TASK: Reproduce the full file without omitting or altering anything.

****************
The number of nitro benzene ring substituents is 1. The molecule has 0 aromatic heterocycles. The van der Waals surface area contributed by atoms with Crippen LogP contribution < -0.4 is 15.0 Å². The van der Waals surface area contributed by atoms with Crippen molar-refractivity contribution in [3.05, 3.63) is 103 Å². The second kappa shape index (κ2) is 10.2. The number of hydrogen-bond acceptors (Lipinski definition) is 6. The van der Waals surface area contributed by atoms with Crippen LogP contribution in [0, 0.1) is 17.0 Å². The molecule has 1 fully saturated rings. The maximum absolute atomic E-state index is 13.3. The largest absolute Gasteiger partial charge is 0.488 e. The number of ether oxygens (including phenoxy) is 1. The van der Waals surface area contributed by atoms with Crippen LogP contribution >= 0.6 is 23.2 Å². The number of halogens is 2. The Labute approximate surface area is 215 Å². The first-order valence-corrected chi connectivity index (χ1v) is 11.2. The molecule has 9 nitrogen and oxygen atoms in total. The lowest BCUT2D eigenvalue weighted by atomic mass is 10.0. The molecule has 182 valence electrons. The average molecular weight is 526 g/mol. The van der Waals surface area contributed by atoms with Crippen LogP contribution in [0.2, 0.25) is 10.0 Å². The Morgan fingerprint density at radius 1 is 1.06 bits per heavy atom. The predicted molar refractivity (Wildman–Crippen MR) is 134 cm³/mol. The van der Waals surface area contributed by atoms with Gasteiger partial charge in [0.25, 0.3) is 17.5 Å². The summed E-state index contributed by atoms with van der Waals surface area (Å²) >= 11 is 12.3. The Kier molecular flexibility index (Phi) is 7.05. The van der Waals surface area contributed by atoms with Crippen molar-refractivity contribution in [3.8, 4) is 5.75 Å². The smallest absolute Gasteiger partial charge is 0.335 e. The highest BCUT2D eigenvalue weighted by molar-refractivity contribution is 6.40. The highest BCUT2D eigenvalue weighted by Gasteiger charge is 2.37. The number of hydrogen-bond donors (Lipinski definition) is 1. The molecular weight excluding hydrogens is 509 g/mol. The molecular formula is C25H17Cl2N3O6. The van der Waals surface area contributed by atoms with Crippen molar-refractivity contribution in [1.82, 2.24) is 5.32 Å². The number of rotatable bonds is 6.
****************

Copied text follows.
The number of nitro benzene ring substituents is 1. The molecule has 0 aromatic heterocycles. The van der Waals surface area contributed by atoms with Crippen LogP contribution < -0.4 is 15.0 Å². The van der Waals surface area contributed by atoms with Crippen molar-refractivity contribution in [3.05, 3.63) is 103 Å². The second kappa shape index (κ2) is 10.2. The number of hydrogen-bond acceptors (Lipinski definition) is 6. The van der Waals surface area contributed by atoms with Crippen LogP contribution in [0, 0.1) is 17.0 Å². The molecule has 1 fully saturated rings. The maximum absolute atomic E-state index is 13.3. The largest absolute Gasteiger partial charge is 0.488 e. The number of ether oxygens (including phenoxy) is 1. The van der Waals surface area contributed by atoms with Crippen LogP contribution >= 0.6 is 23.2 Å². The number of halogens is 2. The Labute approximate surface area is 215 Å². The first-order valence-corrected chi connectivity index (χ1v) is 11.2. The molecule has 9 nitrogen and oxygen atoms in total. The lowest BCUT2D eigenvalue weighted by atomic mass is 10.0. The molecule has 182 valence electrons. The average molecular weight is 526 g/mol. The van der Waals surface area contributed by atoms with Crippen LogP contribution in [0.2, 0.25) is 10.0 Å². The Morgan fingerprint density at radius 1 is 1.06 bits per heavy atom. The predicted molar refractivity (Wildman–Crippen MR) is 134 cm³/mol. The van der Waals surface area contributed by atoms with Gasteiger partial charge in [0.25, 0.3) is 17.5 Å². The summed E-state index contributed by atoms with van der Waals surface area (Å²) >= 11 is 12.3. The Kier molecular flexibility index (Phi) is 7.05. The van der Waals surface area contributed by atoms with Crippen molar-refractivity contribution in [3.8, 4) is 5.75 Å². The smallest absolute Gasteiger partial charge is 0.335 e. The highest BCUT2D eigenvalue weighted by molar-refractivity contribution is 6.40. The highest BCUT2D eigenvalue weighted by Gasteiger charge is 2.37. The number of hydrogen-bond donors (Lipinski definition) is 1. The molecular weight excluding hydrogens is 509 g/mol. The molecular formula is C25H17Cl2N3O6. The van der Waals surface area contributed by atoms with Crippen molar-refractivity contribution in [1.82, 2.24) is 5.32 Å². The number of rotatable bonds is 6.